Now I will readily admit that there is much more to any individual trumpet's sound, projection and playability than merely the leadpipe/tuning-slide configuration, so I can't say that was the cause, but it was the only visible difference between the xeno trumpets he tried.

    I would second Rowuk's advice not to take the chance, if Azhiba really likes his horn as it is currently. There's no knowing in advance whether any change to an instrument will make it better or make it worse from what it is before the change. And once a change has been made, there's no guaranteeing that changing it back again will return it to the same great state it started out in.

    But I wouldn't dismiss the reverse leadpipe as not being good -- just that it isn't good for the way Rowuk plays the trumpet, which is fine. No particular configuration is going to be good for everybody. When I was at ITG back in May, I played some $3000 and up trumpets (some with very unique configurations) which offered me nothing above what I was getting from my 30-year old Besson Brevete model. Yet there were people around me oohing and aahing over how wonderfully those trumpets played and how much better they were than those people's current models.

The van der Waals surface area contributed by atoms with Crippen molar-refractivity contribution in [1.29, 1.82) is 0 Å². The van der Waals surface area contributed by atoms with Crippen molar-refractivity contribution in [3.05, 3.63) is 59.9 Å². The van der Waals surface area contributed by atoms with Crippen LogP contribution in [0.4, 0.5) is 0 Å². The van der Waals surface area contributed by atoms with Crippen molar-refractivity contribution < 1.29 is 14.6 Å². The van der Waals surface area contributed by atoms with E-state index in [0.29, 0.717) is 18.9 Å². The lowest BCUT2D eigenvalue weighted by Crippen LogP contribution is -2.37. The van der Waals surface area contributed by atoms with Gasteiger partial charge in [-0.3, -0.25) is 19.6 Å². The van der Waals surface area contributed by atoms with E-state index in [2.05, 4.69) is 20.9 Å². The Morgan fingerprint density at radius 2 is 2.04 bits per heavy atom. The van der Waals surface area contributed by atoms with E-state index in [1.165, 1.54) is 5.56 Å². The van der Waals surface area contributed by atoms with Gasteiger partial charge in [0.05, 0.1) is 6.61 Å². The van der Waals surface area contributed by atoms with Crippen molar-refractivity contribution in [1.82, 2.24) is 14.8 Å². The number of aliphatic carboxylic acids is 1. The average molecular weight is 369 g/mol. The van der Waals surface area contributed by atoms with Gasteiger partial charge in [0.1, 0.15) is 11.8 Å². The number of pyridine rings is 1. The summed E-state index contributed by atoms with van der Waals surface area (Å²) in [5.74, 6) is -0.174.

But I would use the old repairman's advice (which I use often): "If it ain't broke, don't fix it!"
     
  5. trumpetnick

    trumpetnick Fortissimo User

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    I have reversed leadpipes on my spada/bach trumpets. I don't experience any problems with projection. Could I have more projection with standard leadpipe? Don't really know (all the leadpipes available at the moment of purchase were reversed), but I am happy with what I got.
     
  6. azhiba

    azhiba New Friend

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    dhbailey... thanks for your comments... well there isn't any risk trying out a reversed leadpipe... I mean if it isn't to my liking I still have the standard one. But of course it will cost me some money.

    Btw, I find it interesting that none of the trumpeters I know who has replaced the standard leadpipe with a reversed ditto has gone back to the standard one.
     
    Last edited: Sep 12, 2009
  7. dhbailey

    dhbailey Piano User